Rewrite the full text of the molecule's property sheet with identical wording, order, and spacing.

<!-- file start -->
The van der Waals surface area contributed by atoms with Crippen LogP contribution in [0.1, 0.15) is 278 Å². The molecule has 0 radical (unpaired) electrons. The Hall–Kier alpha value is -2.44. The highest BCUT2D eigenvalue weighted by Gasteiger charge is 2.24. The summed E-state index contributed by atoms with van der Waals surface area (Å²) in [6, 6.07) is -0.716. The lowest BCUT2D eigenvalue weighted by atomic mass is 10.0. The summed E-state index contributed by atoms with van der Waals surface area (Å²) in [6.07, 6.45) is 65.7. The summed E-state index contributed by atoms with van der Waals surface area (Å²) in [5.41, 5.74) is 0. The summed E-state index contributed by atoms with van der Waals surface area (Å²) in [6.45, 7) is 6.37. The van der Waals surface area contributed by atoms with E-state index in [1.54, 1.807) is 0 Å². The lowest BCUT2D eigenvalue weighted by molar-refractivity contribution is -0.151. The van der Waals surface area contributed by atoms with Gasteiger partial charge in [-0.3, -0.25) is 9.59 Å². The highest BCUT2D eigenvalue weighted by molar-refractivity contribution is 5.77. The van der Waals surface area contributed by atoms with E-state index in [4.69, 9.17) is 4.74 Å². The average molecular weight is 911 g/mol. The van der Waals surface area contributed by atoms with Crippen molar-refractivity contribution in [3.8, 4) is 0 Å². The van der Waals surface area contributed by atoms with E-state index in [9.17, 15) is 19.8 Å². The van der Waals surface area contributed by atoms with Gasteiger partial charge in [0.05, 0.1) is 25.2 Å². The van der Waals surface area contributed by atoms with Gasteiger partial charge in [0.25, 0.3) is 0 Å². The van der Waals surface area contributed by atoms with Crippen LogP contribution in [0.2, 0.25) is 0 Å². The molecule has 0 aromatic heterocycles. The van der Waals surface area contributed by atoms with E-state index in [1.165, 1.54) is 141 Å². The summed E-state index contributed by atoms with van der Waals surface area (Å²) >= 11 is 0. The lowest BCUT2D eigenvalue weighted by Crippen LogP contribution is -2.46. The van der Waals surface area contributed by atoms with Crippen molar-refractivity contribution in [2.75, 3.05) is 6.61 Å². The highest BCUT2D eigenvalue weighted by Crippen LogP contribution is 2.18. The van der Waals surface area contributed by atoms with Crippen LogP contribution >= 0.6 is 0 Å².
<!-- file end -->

The van der Waals surface area contributed by atoms with Crippen LogP contribution in [0.1, 0.15) is 278 Å². The molecule has 0 radical (unpaired) electrons. The Hall–Kier alpha value is -2.44. The highest BCUT2D eigenvalue weighted by Gasteiger charge is 2.24. The summed E-state index contributed by atoms with van der Waals surface area (Å²) in [6, 6.07) is -0.716. The lowest BCUT2D eigenvalue weighted by atomic mass is 10.0. The summed E-state index contributed by atoms with van der Waals surface area (Å²) in [6.07, 6.45) is 65.7. The summed E-state index contributed by atoms with van der Waals surface area (Å²) in [5.41, 5.74) is 0. The summed E-state index contributed by atoms with van der Waals surface area (Å²) in [6.45, 7) is 6.37. The van der Waals surface area contributed by atoms with E-state index in [1.54, 1.807) is 0 Å². The lowest BCUT2D eigenvalue weighted by molar-refractivity contribution is -0.151. The van der Waals surface area contributed by atoms with Gasteiger partial charge in [-0.3, -0.25) is 9.59 Å². The highest BCUT2D eigenvalue weighted by molar-refractivity contribution is 5.77. The van der Waals surface area contributed by atoms with E-state index in [4.69, 9.17) is 4.74 Å². The average molecular weight is 911 g/mol. The van der Waals surface area contributed by atoms with Crippen molar-refractivity contribution in [3.8, 4) is 0 Å². The van der Waals surface area contributed by atoms with E-state index in [9.17, 15) is 19.8 Å². The van der Waals surface area contributed by atoms with Gasteiger partial charge in [0.05, 0.1) is 25.2 Å². The van der Waals surface area contributed by atoms with Gasteiger partial charge in [0.25, 0.3) is 0 Å². The van der Waals surface area contributed by atoms with Crippen LogP contribution in [0.2, 0.25) is 0 Å². The molecule has 0 aromatic heterocycles. The van der Waals surface area contributed by atoms with E-state index in [1.165, 1.54) is 141 Å². The summed E-state index contributed by atoms with van der Waals surface area (Å²) >= 11 is 0. The lowest BCUT2D eigenvalue weighted by Crippen LogP contribution is -2.46. The van der Waals surface area contributed by atoms with Crippen molar-refractivity contribution in [2.75, 3.05) is 6.61 Å². The highest BCUT2D eigenvalue weighted by Crippen LogP contribution is 2.18. The van der Waals surface area contributed by atoms with Crippen LogP contribution >= 0.6 is 0 Å².